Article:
Over the last month I’ve made my first foray into the world of pattern testing. When pattern companies are designing a new pattern, they need to ensure the pattern pieces and instructions make up how they planned them to, and are user friendly for the sewing community. Often, indie pattern companies especially will put out a ‘call for pattern testers’ to do just that – in return for the drafted pattern, you make it using your stash and send over the pics and your feedback.
This was something I’ve always been interested in but a bit intimidated by – surely you have to be Super Experienced and Very Good at Sewing, right? Not the case! Designers need to ensure their instructions make sense to all levels of sewists and after a little encouragement from Sharlene at So Sew Dressmaking I decided to go for it when Homer and Howell’s called for pattern testers for their new Innes pattern.
The H&H founders have a wealth of experience in ready to wear fashion including Christopher Kane and Topshop, and have now moved into slow fashion in their business based in Scotland. They love a boxy fit which isn’t usually my style so it was nice to try something new!
The Innes top/dress has a couple of features I really loved: a princess neckline, wider straps to cover your bra, and a lovely deep side split. It also has darts and if like me you’ve struggled with the fit on hyped patterns such as the Ogden, you’ll really like the fit of this.
I made the top version and really appreciated the thought that has clearly gone into the pattern instructions; you can really get a sense of Nic and Susan’s combined fashion experience and the finish is lovely.
As we know I love a pattern with variations and it’s nice that within this pattern there’s not just variations on the style but finish; you can choose between hand sewn or machine sewn straps and bias or facing.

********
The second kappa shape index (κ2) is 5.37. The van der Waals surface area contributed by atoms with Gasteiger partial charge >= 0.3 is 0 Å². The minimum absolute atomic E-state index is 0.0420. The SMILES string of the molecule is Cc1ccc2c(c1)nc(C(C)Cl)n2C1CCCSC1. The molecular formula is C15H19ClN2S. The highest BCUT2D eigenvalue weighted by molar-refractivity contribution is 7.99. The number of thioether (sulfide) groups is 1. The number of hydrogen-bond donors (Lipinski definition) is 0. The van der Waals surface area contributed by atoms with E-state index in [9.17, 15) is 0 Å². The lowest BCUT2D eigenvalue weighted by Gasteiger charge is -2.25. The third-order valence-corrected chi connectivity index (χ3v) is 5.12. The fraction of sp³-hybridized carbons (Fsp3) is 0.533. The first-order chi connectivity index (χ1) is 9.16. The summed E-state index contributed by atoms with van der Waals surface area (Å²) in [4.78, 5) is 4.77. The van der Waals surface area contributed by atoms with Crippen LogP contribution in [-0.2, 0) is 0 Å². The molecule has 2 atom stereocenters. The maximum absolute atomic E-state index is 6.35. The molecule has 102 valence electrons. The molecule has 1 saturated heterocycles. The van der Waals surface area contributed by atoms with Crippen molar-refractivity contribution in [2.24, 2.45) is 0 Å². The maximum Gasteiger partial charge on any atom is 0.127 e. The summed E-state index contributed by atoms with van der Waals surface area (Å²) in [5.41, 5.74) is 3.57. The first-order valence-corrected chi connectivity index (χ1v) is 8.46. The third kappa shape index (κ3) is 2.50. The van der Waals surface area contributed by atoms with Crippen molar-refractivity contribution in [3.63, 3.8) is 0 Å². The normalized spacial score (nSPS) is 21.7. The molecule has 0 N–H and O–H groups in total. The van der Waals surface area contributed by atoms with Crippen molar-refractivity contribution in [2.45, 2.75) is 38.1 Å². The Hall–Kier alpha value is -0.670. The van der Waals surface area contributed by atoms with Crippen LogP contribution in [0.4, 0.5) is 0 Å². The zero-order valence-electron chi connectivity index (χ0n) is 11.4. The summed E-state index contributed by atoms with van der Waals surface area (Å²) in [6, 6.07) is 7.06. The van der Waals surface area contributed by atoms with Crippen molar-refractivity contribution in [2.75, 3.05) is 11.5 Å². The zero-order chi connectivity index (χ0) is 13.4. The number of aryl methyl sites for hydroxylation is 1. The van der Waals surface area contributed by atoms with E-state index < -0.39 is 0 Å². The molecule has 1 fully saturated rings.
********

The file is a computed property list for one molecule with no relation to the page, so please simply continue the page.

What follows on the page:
I used an Atelier Brunette viscose for this make and honestly? Kind of wish I hadn’t. The pattern recommends a variety of fabrics including linen, which I would choose for my next one. The viscose was just a little too lightweight and I think a bit of the magic of the pattern is lost on it. However, I still love the shape!
Instead here’s some fabrics I would recommend for making your Innes:
This linen from Dragonfly fabrics is currently fulfilling all my lilac summer fantasies. This would be lovely as a maxi Innes dress and look great over a white t-shirt. Dragonfly are offering free delivery to Modista subscribers this month – if you’d like the code, just let me know!
This MeetMilk check tencel is available at Sew Me Sunshine and again would be lovely in the dress view maybe to knee length. Can you tell I’m having a purple moment?
This Liberty cotton lawn from Guthrie and Ghani would make a lovely Innes top – cotton lawn would be a lovely weight for a summer garment.
Overall I’d really recommend the pattern; its beautifully written and designed, and is a versatile basic that will give you floaty sundresses, classy linen shifts, casual cotton tops or a slinky satin evening top. Definitely head over and check it out!